The selection of what data was used in the WSU research paper is important and is center to my criticism of the entire paper and its nonsensical final result. Yellowstone National Park’s wolf packs and breeding pairs are part of the WSU data set, yet these wolves only come into contact with livestock if they leave the park. 

And, of course, the researchers used only cattle and sheep deaths that agency professionals could “confirm” as wolf kills, despite the fact that research has indicated that for every sheep or calf confirmed as killed by wolves, up to seven are killed by wolves and are not confirmed. The researchers also did not include other livestock that were injured by wolves but not killed or livestock kills that were determined by agency personnel to be “probable” wolf kills.

The WSU researchers only included wolves that were killed “by livestock owners or through government control methods” – not wolves killed during legal hunting and trapping seasons in the region or other sources of mortality. This data exclusion seems odd, since the paper begins with the statement, “Predator control and sport hunting are often used to reduce predator populations and livestock depredations ...” Although Yellowstone’s wolf numbers are used in WSU data, the number one cause of mortality in the park’s wolf population is intraspecific aggression, or wolves killing other wolves, but this was excluded from the study because only wolves killed by “livestock owners or through government control methods” were included in the data set.

In another odd selection of data, the WSU researchers included wolf kills that were made by agency personnel to reduce predation on declining wildlife populations and where there had been no livestock depredations. 

The WSU paper did not factor in the number of incidents of livestock depredation, which can be a significant. While the total number of dead livestock is important, the number of incidents is revealing, as well. 

For instance, the number of confirmed and probable wolf depredations on sheep increased in Idaho in 2013, including one incident resulting in the death of 176 sheep in Idaho. Interagency reports indicate that a decline in losses would have occurred with the exception of this single incident. A similar incident occurred in Montana in 2009, when 120 adult rams were killed in one incident, a huge increase from the 111 sheep killed in the state the year prior.
This cherry picking of data is concerning, and to prove that point I’ll do my own cherry picking from the researcher’s data in a moment.

The researchers concluded, “It appears that lethal wolf control to reduce the number of livestock depredated is associated with increased, not decreased, depredations the following year, on a large scale – at least until wolf morality exceeds 25 percent.”

Neglected is the fact that once wolves begin preying on a livestock herd, the depredations don’t magically stop – the wolves often return, until control action is taken or the livestock are removed. It may be convenient to pretend that the depredations would not increase if the wolves are not removed, but it is not realistic.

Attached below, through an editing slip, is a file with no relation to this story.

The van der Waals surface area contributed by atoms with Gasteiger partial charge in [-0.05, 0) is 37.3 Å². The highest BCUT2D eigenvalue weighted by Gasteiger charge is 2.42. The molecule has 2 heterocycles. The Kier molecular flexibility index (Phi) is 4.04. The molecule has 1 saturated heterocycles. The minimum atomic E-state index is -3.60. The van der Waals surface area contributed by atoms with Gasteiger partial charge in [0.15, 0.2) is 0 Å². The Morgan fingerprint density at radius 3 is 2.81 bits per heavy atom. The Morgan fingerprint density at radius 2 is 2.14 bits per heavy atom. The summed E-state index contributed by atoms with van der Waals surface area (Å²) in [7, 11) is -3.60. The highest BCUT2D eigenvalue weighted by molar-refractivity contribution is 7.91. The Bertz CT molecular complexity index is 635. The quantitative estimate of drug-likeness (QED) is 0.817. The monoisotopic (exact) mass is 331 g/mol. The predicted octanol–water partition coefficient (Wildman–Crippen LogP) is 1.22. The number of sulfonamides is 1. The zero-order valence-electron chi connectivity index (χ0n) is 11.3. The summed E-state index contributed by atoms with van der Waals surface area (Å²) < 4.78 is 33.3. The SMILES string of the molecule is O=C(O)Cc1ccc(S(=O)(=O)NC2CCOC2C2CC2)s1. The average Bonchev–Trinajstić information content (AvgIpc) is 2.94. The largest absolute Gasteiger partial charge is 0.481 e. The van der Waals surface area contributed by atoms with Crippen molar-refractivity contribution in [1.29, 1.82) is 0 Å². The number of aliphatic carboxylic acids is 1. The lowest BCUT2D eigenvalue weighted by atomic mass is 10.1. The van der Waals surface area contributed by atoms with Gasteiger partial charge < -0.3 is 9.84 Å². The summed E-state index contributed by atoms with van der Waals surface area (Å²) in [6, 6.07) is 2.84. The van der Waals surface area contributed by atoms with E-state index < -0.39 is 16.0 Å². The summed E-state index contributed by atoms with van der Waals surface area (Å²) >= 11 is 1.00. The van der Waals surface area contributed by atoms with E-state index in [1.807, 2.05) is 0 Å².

Despite the variety of non-lethal measures already in use by livestock producers, wolves still manage to kill livestock, and often the only feasible way to stop the depredations is to kill the wolf or wolves responsible for the depredations. Data from Wyoming in 2012 reveal that 27 percent of Wyoming’s wolf packs were involved in more than three livestock depredation events, and that there are some areas where wolf depredations on livestock are chronic – areas where the expanding wolf population moves into high density populations of livestock. In these chronic conflict areas, it’s only a matter of time before wolves are killed after the predictable livestock depredations occur. One wolf pack was responsible for 43 percent of Wyoming’s cattle depredations in 2012, and three packs were responsible for 70 percent of the sheep depredations.
Some packs that are counted as breeding pairs are not identified as breeding pairs each year, and Wyoming research revealed, “Overall, it appeared that natural factors unrelated to known mortality sources were the primary cause of non-breeding status” for the majority of packs not classified as breeding pairs. Only three packs of 11 breeding pairs from the year prior were downgraded because of mortality from confirmed livestock depredations.

The 25 percent number mentioned above is interesting as well – that’s the growth rate of the region’s wolf population every year. If control efforts exceed that 25 percent, the wolf population – and number of breeding pairs – begins to decrease – and, lo and behold, results in fewer livestock depredations, according to the WSU researchers. But that doesn’t make the headlines.


Cat Urbigkit